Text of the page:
Controlling Sex Ratios In Plant Spawning Killies
by, Gary Elson
Tell me if youíve heard this before. You collect eggs, painstakingly. You hatch them, and carefully raise your fry.
You have plenty, and as they grow, you begin to look forward to sharing pairs of your exciting new species with killie
As the juveniles develop, you realize you have all males. Or all females. Before you know it, you lose your breeders.
You have 50 fish, but you have lost a species. Yup, it happens, and it does so all too often. A very unsatisfying statement.
I suspect we can influence sex ratios in most killies. We just donít know how. And since humans love answers,
systems, and to have a sense a control over our world, the fact this problem remains an unresolved question can drive us
We have many anecdotal recipes for controlling sex ratios in killies, but precious little independent proof they work.
There have been reports that fry raised to adulthood in a small container holding just two fish will give you one fish of each
sex. Iíve been told it, and read it. I have tried it several times with fish that were giving me terrible ratios, and they gave me
terrible ratios. Here, it didnít even come close to working. Thatís not the magic bullet, at least for the fish I keep.
I have learned that my Aphyosemion zygaima will give females in extremely mineral poor water, a decent ratio in
moderately soft water and huge numbers of males in water of 140 ppm. Iíve had that fish here for 21 of the past 23 years,
and I can manipulate ratios with water hardness. I just produced a tank of 100% males beside a tank of 100% females, just
by hardening my soft tap water for the former.
Eureka? Nope, not even close. A. zygaima is an ogoense group killie, and none of my other ogoense have
responded in the least like this. I used to get bad ratios on Aphyosemion ogoense. Hardness did nothing to help. I could not
get my results from zygaima to repeat.
Friends told me to try raising fry at different temperatures. I did. No luck, beyond standard random results. Our
home experiments are always with few tanks and small numbers of fish Ė we donít have unlimited resources. Itís enough to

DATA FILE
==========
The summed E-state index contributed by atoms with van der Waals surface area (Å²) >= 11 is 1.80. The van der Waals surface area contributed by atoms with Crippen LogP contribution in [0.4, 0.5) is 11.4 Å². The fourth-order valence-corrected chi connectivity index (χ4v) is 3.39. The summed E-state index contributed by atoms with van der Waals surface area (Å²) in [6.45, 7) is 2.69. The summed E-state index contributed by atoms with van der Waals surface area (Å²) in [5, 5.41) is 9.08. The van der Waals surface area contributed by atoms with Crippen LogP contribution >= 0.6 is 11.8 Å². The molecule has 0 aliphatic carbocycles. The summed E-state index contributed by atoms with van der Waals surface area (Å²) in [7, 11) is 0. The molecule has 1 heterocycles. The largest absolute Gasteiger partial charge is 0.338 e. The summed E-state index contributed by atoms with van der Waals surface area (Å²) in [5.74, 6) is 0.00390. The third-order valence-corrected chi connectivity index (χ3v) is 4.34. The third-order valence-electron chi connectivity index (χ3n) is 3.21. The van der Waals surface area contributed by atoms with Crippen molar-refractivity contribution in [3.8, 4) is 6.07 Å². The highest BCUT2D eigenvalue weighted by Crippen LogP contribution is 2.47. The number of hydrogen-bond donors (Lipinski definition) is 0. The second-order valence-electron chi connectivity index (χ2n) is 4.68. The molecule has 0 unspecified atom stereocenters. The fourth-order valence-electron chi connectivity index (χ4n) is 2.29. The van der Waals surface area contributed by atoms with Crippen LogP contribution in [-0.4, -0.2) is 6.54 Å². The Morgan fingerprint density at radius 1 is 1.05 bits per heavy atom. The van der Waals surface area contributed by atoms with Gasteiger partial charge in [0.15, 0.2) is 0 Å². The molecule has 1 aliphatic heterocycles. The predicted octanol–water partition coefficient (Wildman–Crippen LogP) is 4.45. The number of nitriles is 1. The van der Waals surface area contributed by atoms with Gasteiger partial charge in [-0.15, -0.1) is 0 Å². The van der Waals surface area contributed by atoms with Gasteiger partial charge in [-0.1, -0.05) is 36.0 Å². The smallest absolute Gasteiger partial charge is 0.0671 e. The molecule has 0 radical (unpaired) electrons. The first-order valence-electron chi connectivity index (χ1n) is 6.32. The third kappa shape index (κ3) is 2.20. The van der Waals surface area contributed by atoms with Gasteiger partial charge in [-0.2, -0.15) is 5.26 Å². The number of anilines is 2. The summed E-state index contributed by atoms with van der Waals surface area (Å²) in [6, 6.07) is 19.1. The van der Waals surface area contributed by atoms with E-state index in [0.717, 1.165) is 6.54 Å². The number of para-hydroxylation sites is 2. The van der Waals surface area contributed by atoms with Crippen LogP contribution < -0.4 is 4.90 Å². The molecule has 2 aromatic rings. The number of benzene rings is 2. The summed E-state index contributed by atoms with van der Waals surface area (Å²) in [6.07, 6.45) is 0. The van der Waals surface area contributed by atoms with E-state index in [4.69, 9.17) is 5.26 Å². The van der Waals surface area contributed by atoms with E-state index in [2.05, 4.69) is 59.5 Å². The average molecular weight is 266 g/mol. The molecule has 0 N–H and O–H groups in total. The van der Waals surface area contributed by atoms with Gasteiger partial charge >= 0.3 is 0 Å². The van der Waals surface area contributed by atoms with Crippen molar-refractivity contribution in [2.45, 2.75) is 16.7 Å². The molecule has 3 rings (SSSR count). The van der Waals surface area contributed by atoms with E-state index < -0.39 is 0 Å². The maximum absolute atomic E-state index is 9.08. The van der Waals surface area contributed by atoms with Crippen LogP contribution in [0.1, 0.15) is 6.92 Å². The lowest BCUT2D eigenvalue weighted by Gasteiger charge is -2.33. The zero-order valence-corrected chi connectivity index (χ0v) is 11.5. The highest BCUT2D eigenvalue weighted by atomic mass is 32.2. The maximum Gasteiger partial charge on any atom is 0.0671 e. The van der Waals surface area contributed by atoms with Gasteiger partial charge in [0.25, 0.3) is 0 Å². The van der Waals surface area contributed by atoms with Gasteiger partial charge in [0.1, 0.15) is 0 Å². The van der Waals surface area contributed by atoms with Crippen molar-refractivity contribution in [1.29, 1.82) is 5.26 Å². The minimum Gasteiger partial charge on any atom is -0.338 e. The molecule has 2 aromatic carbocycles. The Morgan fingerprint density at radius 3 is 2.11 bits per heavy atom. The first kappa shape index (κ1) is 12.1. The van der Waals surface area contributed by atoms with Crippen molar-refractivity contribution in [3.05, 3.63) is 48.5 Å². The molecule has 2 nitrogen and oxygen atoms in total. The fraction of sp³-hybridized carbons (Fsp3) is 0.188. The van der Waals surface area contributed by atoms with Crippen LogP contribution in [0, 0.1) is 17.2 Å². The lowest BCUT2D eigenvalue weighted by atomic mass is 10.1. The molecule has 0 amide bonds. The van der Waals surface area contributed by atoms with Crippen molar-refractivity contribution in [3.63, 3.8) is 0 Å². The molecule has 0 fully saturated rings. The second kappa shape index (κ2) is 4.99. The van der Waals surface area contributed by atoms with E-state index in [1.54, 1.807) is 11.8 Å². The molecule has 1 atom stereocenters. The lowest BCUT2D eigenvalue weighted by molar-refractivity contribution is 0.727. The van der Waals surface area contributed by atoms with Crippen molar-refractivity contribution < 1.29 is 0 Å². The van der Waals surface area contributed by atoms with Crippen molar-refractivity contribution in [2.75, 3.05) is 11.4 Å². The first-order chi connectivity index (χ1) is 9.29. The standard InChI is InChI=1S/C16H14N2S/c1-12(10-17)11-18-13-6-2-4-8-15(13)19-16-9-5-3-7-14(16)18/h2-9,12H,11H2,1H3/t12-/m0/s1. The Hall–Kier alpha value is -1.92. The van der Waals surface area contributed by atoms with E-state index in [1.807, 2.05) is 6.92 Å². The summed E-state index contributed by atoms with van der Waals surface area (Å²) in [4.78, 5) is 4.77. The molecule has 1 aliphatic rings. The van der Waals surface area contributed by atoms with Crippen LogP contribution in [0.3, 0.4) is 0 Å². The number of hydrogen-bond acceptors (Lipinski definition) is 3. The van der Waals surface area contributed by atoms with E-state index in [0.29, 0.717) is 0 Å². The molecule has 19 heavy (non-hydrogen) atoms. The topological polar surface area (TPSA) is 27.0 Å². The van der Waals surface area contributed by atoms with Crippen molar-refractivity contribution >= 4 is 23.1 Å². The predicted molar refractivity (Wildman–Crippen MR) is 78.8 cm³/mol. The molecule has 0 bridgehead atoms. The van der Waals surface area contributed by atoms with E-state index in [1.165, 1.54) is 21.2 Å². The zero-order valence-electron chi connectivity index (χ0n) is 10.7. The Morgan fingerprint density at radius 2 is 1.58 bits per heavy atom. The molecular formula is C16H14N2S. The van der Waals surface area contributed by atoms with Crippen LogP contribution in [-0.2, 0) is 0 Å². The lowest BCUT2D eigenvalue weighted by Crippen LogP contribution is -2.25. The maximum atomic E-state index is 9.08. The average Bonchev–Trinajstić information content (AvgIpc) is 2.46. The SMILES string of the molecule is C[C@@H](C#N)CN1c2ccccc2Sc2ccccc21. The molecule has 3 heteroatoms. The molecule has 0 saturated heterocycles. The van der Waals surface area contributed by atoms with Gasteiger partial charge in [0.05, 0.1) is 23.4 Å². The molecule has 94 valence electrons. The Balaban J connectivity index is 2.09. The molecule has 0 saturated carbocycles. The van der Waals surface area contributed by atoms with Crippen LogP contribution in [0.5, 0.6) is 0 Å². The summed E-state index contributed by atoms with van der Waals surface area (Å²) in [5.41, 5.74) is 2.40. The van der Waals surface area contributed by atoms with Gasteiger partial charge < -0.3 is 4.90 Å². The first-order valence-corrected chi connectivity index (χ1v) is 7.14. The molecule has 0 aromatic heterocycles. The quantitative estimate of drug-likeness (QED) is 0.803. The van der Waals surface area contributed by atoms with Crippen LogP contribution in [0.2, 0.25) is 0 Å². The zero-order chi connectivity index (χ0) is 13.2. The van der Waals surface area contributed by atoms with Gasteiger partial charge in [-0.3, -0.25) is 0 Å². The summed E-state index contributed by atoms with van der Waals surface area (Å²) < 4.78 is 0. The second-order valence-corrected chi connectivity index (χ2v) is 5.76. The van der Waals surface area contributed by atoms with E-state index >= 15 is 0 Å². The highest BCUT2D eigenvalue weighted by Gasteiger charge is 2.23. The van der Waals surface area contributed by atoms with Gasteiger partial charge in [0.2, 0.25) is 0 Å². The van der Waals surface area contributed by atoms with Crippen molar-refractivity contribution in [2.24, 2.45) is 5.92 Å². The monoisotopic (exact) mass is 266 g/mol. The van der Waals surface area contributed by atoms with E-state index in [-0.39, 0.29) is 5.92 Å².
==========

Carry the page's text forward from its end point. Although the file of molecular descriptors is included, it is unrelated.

make any statistician cringe. And it greatly affects our ability to claim results.
Even when I have had success, I donít know why. My A ogoense 80-24 are giving me great ratios now, almost even
ones. Is it minerals? Is it specific, unidentified minerals? Or temperature working with minerals? Or diet? Could it be that
when I work in the fishroom, I have been listening to more punk than blues these days? Is it magic? If you picked up this
article looking for answers, all I have is questions.
There are environmental triggers for the gens controlling sex in our killies. We see it all the time, unfortunately. Life
would be so much easier if we got nice 50/50 ratios.
It makes sense. Different environmental pressures have shaped and created a wide range of wonderfully diverse
killies, and more has to be different in them than color. Every species we look at is the product of a long and ancient story
we canít read. If they donít all develop the same shapes and colors, how can we expect them to develop the same sex ratio
Try every trick. Divide those wonderful lots of eggs. Try to use different containers, with different water. Keep notes.
Try different temperatures. Keep track of ratios across seasons, if you get temperature changes in your fishtanks at different
times of year. Count fry hatching to compare them to fry maturing, to see if males are killing each other before we can tell
them apart. Change diets. Seek patterns, and above all, share your observations. We killie keepers are too reticent about
sharing info, because we have a tendency not to take our discussions far enough. Weíre generally a modest bunch.
Be wary of easy solutions that seem to be ďone size fits allĒ. You may well discover a solution to this old problem, for one
species of plant spawner. Donít expect it to work for all species.
Hey, answers get boring fast. Questions are what we need anyhow! And when it comes to providing us with
questions, killies are very generous creatures! ...